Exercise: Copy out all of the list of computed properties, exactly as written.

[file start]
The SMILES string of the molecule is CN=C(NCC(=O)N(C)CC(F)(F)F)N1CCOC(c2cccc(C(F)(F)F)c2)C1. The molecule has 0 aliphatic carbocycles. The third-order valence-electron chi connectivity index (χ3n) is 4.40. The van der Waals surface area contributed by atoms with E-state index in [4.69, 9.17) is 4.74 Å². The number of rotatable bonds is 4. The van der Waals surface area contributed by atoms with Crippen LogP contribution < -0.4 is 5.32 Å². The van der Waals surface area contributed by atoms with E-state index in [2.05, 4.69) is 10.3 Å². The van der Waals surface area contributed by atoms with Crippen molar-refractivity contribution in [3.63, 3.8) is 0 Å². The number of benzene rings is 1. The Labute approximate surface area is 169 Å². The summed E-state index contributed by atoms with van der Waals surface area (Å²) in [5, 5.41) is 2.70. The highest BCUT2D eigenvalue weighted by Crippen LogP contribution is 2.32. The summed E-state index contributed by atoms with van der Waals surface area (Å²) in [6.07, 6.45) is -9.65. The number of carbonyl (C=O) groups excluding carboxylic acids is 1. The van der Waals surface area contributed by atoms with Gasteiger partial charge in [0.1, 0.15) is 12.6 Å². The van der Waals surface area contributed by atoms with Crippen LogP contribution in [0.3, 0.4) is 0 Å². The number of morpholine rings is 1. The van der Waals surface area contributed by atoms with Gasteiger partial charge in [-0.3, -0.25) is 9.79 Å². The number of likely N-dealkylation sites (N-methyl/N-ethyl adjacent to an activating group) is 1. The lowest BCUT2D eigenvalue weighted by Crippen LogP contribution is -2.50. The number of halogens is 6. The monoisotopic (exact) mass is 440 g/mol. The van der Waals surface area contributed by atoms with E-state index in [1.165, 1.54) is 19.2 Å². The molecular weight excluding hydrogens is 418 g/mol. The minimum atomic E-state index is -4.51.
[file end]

The SMILES string of the molecule is CN=C(NCC(=O)N(C)CC(F)(F)F)N1CCOC(c2cccc(C(F)(F)F)c2)C1. The molecule has 0 aliphatic carbocycles. The third-order valence-electron chi connectivity index (χ3n) is 4.40. The van der Waals surface area contributed by atoms with E-state index in [4.69, 9.17) is 4.74 Å². The number of rotatable bonds is 4. The van der Waals surface area contributed by atoms with Crippen LogP contribution < -0.4 is 5.32 Å². The van der Waals surface area contributed by atoms with E-state index in [2.05, 4.69) is 10.3 Å². The van der Waals surface area contributed by atoms with Crippen molar-refractivity contribution in [3.63, 3.8) is 0 Å². The number of benzene rings is 1. The Labute approximate surface area is 169 Å². The summed E-state index contributed by atoms with van der Waals surface area (Å²) in [5, 5.41) is 2.70. The highest BCUT2D eigenvalue weighted by Crippen LogP contribution is 2.32. The summed E-state index contributed by atoms with van der Waals surface area (Å²) in [6.07, 6.45) is -9.65. The number of carbonyl (C=O) groups excluding carboxylic acids is 1. The van der Waals surface area contributed by atoms with Gasteiger partial charge in [0.1, 0.15) is 12.6 Å². The van der Waals surface area contributed by atoms with Crippen LogP contribution in [0.3, 0.4) is 0 Å². The number of morpholine rings is 1. The van der Waals surface area contributed by atoms with Gasteiger partial charge in [-0.3, -0.25) is 9.79 Å². The number of likely N-dealkylation sites (N-methyl/N-ethyl adjacent to an activating group) is 1. The lowest BCUT2D eigenvalue weighted by Crippen LogP contribution is -2.50. The number of halogens is 6. The monoisotopic (exact) mass is 440 g/mol. The van der Waals surface area contributed by atoms with E-state index in [1.165, 1.54) is 19.2 Å². The molecular weight excluding hydrogens is 418 g/mol. The minimum atomic E-state index is -4.51.